International Women’s Day (IWD) is a global day celebrating the social, economic, cultural and political achievements of women.
Marked annually on March 8th, IWD is one of the most important days of the year to:
- celebrate women’s achievements
- raise awareness about women’s equality
- lobby for accelerated gender parity
- fundraise for female-focused charities
The campaign theme for 2021 is ‘Choose To Challenge’.
The colours symbolising IWD are purple, green and white. Purple signifies justice and dignity. Green symbolizes hope. White represents purity, albeit a controversial concept. The colours originated from the Women’s Social and Political Union in the United Kingdom in 1908.
The Women’s Day movement was born in 1848.
Indignant over women being barred from speaking at an anti-slavery convention, Elizabeth Cady Stanton and Lucretia Mott congregated a few hundred people at their nation’s first women’s rights convention in New York. Together they demand civil, social, political and religious rights for women in a Declaration of Sentiments and Resolutions.
60 years later in 1908, 15,000 women marched through New York City demanding shorter hours, better pay and voting rights.
In accordance with a declaration by the Socialist Party of America, the first National Woman’s Day (NWD) was observed across the United States of America on February 28. Women continued to celebrate NWD on the last Sunday of February until 1913.
In 1910, at the second International Conference of Working Women held in Copenhagen, IWD was born. Clara Zetkin, leader of the ‘Women’s Office’ for the Social Democratic Party in Germany, tabled the idea. She proposed that every year in every country there should be a celebration on the same day – a Women’s Day – to press for their demands. The conference of over 100 women from 17 countries, unanimously approved the proposal, resulting in IWD.
The United Nations (UN) first celebrated IWD in 1975. In December 1977, the General Assembly adopted a resolution proclaiming a United Nations Day for Women’s Rights and International Peace to be observed on any day of the year by Member States, in accordance with their historical and national traditions.
The UN announced their first annual theme of “Celebrating the past, Planning for the Future” in 1996. Since, each year a campaign theme is selected.
Coming of Age
The 100-year IWD centenary was held in 2011. In the United States of America, President Barack Obama proclaimed March 2011 to be “Women’s History Month”. He called on Americans to mark IWD by reflecting on “the extraordinary accomplishments of women” in shaping their country’s history.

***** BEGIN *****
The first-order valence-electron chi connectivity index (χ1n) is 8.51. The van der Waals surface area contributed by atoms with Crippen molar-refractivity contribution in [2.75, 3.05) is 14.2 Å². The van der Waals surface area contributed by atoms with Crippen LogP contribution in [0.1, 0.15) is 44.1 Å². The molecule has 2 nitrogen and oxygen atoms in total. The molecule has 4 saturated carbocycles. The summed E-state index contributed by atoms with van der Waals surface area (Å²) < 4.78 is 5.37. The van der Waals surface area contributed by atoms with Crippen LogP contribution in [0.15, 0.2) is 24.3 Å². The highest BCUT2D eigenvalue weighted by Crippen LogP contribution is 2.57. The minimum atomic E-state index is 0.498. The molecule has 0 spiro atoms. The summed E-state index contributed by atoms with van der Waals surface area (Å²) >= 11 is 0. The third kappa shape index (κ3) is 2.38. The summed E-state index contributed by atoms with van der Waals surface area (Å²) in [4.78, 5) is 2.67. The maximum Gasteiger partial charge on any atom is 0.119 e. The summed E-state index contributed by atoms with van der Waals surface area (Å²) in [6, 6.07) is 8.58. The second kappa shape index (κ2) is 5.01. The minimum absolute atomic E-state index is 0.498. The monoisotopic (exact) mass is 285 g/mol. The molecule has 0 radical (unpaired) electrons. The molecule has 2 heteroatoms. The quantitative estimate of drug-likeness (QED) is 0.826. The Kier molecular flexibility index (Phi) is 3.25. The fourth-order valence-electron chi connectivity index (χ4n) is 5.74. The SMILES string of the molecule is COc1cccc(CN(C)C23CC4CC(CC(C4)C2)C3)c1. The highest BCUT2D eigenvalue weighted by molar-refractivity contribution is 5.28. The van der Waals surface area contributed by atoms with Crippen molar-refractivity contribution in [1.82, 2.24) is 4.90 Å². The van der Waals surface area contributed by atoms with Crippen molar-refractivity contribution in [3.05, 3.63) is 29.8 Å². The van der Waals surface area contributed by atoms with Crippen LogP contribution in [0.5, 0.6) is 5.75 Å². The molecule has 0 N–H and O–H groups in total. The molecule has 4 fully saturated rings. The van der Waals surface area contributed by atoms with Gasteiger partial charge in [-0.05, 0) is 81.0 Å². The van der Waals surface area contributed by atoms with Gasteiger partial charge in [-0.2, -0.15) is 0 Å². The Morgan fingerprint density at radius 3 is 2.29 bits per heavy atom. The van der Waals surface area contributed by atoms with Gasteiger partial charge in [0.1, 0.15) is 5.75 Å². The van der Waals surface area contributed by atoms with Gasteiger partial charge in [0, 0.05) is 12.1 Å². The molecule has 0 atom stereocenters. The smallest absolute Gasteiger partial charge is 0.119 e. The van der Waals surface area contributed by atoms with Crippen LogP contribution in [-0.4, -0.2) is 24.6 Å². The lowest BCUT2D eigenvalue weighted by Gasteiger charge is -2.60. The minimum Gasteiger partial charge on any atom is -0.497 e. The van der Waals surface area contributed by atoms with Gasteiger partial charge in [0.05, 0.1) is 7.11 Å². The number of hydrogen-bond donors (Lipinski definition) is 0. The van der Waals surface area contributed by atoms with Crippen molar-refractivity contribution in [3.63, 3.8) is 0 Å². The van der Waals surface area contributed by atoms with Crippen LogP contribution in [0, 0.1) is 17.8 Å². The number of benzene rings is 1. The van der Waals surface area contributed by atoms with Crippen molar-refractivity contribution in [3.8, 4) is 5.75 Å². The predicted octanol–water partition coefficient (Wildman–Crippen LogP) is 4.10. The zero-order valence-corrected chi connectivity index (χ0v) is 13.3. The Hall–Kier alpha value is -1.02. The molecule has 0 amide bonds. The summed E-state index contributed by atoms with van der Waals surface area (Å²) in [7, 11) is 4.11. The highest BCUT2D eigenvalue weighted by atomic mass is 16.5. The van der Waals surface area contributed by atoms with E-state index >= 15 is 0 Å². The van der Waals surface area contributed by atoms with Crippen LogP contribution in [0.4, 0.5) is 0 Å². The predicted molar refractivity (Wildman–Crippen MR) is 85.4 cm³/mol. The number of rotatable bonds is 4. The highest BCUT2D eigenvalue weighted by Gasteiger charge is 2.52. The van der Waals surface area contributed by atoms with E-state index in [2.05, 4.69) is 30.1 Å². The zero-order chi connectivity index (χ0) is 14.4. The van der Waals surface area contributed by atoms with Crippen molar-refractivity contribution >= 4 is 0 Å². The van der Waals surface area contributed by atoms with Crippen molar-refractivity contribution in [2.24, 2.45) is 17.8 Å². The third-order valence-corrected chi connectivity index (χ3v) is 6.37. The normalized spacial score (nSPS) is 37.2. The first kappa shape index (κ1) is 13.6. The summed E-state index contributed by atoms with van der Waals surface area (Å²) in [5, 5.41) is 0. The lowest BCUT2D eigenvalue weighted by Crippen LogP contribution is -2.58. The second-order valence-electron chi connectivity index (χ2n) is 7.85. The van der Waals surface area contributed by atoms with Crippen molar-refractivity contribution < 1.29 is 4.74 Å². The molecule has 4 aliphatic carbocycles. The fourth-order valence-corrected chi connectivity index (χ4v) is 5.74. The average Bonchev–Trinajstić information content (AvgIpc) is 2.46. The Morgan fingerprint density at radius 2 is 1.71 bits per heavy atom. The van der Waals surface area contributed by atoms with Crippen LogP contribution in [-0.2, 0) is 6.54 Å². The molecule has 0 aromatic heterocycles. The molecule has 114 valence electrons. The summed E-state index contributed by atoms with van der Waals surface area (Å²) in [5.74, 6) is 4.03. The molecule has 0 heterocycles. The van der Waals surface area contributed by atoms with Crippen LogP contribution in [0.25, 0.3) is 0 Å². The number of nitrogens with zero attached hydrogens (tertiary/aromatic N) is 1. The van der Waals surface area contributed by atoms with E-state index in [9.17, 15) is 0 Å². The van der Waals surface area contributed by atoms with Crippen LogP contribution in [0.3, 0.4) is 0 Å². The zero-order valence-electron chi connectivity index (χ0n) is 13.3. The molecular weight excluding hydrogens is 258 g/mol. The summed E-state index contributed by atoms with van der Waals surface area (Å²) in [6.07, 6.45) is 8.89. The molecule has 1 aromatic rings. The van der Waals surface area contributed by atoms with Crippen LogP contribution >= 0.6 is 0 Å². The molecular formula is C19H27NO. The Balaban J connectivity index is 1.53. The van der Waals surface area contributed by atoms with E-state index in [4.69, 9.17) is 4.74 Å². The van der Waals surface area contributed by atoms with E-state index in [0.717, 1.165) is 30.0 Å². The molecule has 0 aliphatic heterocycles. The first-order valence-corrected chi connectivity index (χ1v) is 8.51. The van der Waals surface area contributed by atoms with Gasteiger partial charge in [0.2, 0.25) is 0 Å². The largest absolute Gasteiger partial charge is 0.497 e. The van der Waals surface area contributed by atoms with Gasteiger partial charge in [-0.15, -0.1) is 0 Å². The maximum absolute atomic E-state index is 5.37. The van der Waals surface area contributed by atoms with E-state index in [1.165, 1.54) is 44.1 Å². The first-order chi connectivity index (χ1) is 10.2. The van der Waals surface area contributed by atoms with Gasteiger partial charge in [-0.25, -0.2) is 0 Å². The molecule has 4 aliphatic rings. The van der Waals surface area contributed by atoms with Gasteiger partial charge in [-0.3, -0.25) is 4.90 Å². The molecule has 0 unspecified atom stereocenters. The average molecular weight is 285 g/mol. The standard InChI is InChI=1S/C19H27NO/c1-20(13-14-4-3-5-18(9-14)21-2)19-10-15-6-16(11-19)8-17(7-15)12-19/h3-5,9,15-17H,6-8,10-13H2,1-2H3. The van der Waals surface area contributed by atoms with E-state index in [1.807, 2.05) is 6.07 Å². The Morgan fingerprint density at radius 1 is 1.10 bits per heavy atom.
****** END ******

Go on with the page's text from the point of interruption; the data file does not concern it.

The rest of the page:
Australia’s first International Women’s Day was held in 1928 in Sydney. Organised by the Militant Women’s Movement, women called for equal pay for equal work, an 8-hour working day for shop girls and paid leave. The next year the event spread to Brisbane. By 1931 annual marches were launched in both Sydney and Melbourne, which continue to be held today.
In Jamaica the first IWD was celebrated in March 1978. It was jointly coordinated by the People’s National Party Women’s Movement and the Committee of Women for Progress. In 1979, both groups made a formal call to the Government for maternity leave with pay to be placed on the books for all working women. This call received wide-scale support from a large number of women’s organisations headed by the Young Women Christian Association. One of the major achievements during this period was that the Governor General signed the Maternity Leave Act on December 31, 1979.
Did You Know?
- IWD, celebrated on March 8th is strongly linked to the women’s movements during the Russian Revolution of 1917.
- New Zealand was the first self-governing nation to allow women to vote.
- In 1920 the Egyptian Society of Physicians went against tradition by declaring the negative effects of female genital mutilation.
After so many years since inception – Do we still need an IWD?
The answer is – Yes! There’s no place for complacency. According to the World Economic Forum, sadly none of us will see gender parity in our lifetimes, and nor likely will many of our children. Gender parity will not be attained for almost a century.
There is urgent work to be done – and we can all play a part.
So make a difference, think globally and act locally!
Make everyday IWD.
Do your bit to ensure that the future for girls is bright, equal, safe and rewarding.